He described the largest U.S. drugmaker as if it was a nonprofit corporation dedicated to advancing the greater good. Rather than a corporate profiteer bent on pilfering the federal treasury, blowing up the deficit, and pushing drug prices beyond the reach of millions of ailing Americans.
If the New York-based company was a state, its annual budget would rank 12th between Michigan and Virginia. If it was a country, it would rank 82nd among the 191 national economies on Planet Earth. Right between Lebanon and Bulgaria.
Pfizer is the 54th largest U.S. company, with a gross profit margin of 78 percent. Meaning that if it was really a nonprofit you and I would be able to purchase five times as many doses of Lyrica, Prevnar, Enbrel, Celebrex, Viagra and the like for the same prices we pay now.
Why are Pfizer’s prices and profits so ridiculously high?
Because America’s publicly traded companies are hellbent on the destruction of the human race by any means necessary. They think it’s excusable because they don’t mean to do it.
Just as they don’t mean to pervert capitalism, stymie free markets and undermine representative democracy. To ask modern corporations not to destroy America would be akin to asking a cloud of locusts not to consume everything in their path.
Sure it could happen, but who’s going to be the first corporate locust to stop gorging itself?
Who’s going to be the first pharmaceutical company to stop using its political hookers to rape the treasury and grow the deficit by overcharging for meds?
Certainly not Pfizer.
The executives of companies like Pfizer think they don’t have a choice. They think that if they don’t grow their profits by at least 8 percent each year – the minimum threshold for a “growth company”– investors will ignore them. And they’re right.
Pfizer is up about 14 percent so far in 2017.
Why is this kind of rapid growth suddenly so problematic?
Because there used to be a place in global stock markets for good corporate citizens. Meaning profitable companies that grew sedately and served as stable economic engines and job centers.
Today, every publicly traded company has to be a growth company. The only way many of them can manage to do that is by exploiting their own employees and customers, and cooking the books. Self defeating tactics which are akin to burning your furniture to stay warm in the winter.
The advent of big data and high speed trading now allows investors to identify the companies with the best growth – either real or fake – and instantly buy their shares. It also allows them to ignore everyone else.
Today, financial professionals can identify the top 20 growth companies among the 3,600 or so listed on U.S. stock exchanges in about a second with the right online trading system. Their automated trading programs can do it even faster. Whereas in 1980, they might not have been able to do it at all.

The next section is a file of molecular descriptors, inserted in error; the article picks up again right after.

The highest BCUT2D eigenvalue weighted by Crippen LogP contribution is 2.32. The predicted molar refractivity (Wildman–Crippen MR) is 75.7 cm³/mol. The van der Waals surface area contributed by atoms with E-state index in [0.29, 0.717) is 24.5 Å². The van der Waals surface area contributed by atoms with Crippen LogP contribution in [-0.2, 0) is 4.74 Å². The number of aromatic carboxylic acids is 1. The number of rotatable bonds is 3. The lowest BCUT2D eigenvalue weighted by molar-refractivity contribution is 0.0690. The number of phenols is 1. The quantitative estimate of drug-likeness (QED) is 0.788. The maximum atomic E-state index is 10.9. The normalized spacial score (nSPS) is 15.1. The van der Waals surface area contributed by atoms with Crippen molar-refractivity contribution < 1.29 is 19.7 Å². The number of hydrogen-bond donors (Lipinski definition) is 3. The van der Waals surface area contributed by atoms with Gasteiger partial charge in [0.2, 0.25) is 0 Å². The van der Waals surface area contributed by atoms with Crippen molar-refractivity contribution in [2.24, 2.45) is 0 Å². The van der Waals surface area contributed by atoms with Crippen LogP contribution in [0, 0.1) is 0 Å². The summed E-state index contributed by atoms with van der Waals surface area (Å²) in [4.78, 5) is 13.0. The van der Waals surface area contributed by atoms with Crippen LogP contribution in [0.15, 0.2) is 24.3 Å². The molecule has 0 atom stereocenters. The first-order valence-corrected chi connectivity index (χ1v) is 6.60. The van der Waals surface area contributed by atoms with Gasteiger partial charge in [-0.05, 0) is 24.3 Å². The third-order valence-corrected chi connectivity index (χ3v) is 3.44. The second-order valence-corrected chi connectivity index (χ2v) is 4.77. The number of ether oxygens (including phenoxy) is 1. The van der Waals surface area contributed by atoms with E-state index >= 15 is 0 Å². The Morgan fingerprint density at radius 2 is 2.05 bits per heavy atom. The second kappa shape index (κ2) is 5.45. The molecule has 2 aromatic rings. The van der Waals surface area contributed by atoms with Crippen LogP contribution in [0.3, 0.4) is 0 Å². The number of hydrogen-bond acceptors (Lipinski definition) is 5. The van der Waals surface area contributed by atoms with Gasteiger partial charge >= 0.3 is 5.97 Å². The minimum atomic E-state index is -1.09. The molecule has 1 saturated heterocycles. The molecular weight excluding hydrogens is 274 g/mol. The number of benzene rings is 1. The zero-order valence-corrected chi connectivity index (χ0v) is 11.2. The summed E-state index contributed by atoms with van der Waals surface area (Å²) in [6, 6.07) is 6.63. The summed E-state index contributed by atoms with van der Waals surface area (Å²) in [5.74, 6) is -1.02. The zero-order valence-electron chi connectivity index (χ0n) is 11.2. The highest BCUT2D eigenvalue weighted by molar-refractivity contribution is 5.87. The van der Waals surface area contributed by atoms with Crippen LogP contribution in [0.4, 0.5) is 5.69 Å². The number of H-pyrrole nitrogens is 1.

This kind of savage capitalism is a zero sum game.
When one publicly traded company sells $10 million in stock certificates, the inflow of capital usually comes at the expense of another. The same kind of thing happens when the super rich get richer – year after year after year – at the expense of the rest of the human race.
The new trading climate is a license to print money for big investors. It’s the main reason they keep getting richer, U.S. jobs keep moving overseas, and the number of publicly traded companies in the U.S. has been cut in half since 1996.
Instead of maturing into stable job providers, Sports Authority and Circuit City grew fast after their initial public offerings and collapsed under the pressure of sustaining the same breakneck pace.
The painful truth is that 8 percent or more is just not sustainable.
A company with $100 million of annual profits in 2011 would generate $76 trillion a year by 2187 in an inflation-free environment if it grew by 8 percent year after year (compounded quarterly).
As in T-R-I-L-L-I-O-N.
That’s about equal to the entire Gross World Product on Planet Earth right now.
To be blunt, there’s just no way to sustain such a ridiculous pace.
It’s not realistic for one publicly traded company. Much less all of them.
One of the unintended consequences of this breakneck pace is corporate misconduct. Meaning fake growth in the absence of the so-called “organic growth” produced by game-changing products like Pfizer’s Viagra boner pill, which debuted in 1998; Apple’s iPhone, which debuted in 2007; Blackberry’s original handheld texting device, which debuted in 1999; and the Facebook social media platform, which began in 2004.